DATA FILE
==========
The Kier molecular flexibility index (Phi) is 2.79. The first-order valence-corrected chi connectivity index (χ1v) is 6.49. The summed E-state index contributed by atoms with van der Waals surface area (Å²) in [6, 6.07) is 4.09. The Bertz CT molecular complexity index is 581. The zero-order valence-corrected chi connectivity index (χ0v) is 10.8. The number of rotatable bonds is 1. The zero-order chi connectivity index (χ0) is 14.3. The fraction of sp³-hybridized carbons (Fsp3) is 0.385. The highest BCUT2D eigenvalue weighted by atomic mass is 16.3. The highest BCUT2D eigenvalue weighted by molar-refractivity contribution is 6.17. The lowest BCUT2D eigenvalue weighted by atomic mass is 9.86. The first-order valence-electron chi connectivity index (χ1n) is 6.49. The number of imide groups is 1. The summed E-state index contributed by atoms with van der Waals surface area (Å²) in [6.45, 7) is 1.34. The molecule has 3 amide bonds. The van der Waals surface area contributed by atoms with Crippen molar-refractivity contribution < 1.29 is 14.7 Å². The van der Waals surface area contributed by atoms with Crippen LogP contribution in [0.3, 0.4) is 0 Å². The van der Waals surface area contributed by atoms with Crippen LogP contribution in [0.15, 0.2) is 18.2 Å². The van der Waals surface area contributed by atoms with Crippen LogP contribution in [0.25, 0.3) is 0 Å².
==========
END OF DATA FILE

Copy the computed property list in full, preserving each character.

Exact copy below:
The Kier molecular flexibility index (Phi) is 2.79. The first-order valence-corrected chi connectivity index (χ1v) is 6.49. The summed E-state index contributed by atoms with van der Waals surface area (Å²) in [6, 6.07) is 4.09. The Bertz CT molecular complexity index is 581. The zero-order valence-corrected chi connectivity index (χ0v) is 10.8. The number of rotatable bonds is 1. The zero-order chi connectivity index (χ0) is 14.3. The fraction of sp³-hybridized carbons (Fsp3) is 0.385. The highest BCUT2D eigenvalue weighted by atomic mass is 16.3. The highest BCUT2D eigenvalue weighted by molar-refractivity contribution is 6.17. The lowest BCUT2D eigenvalue weighted by atomic mass is 9.86. The first-order valence-electron chi connectivity index (χ1n) is 6.49. The number of imide groups is 1. The summed E-state index contributed by atoms with van der Waals surface area (Å²) in [6.45, 7) is 1.34. The molecule has 3 amide bonds. The van der Waals surface area contributed by atoms with Crippen molar-refractivity contribution < 1.29 is 14.7 Å². The van der Waals surface area contributed by atoms with Crippen LogP contribution in [0.3, 0.4) is 0 Å². The van der Waals surface area contributed by atoms with Crippen LogP contribution in [0.15, 0.2) is 18.2 Å². The van der Waals surface area contributed by atoms with Crippen LogP contribution in [0.25, 0.3) is 0 Å².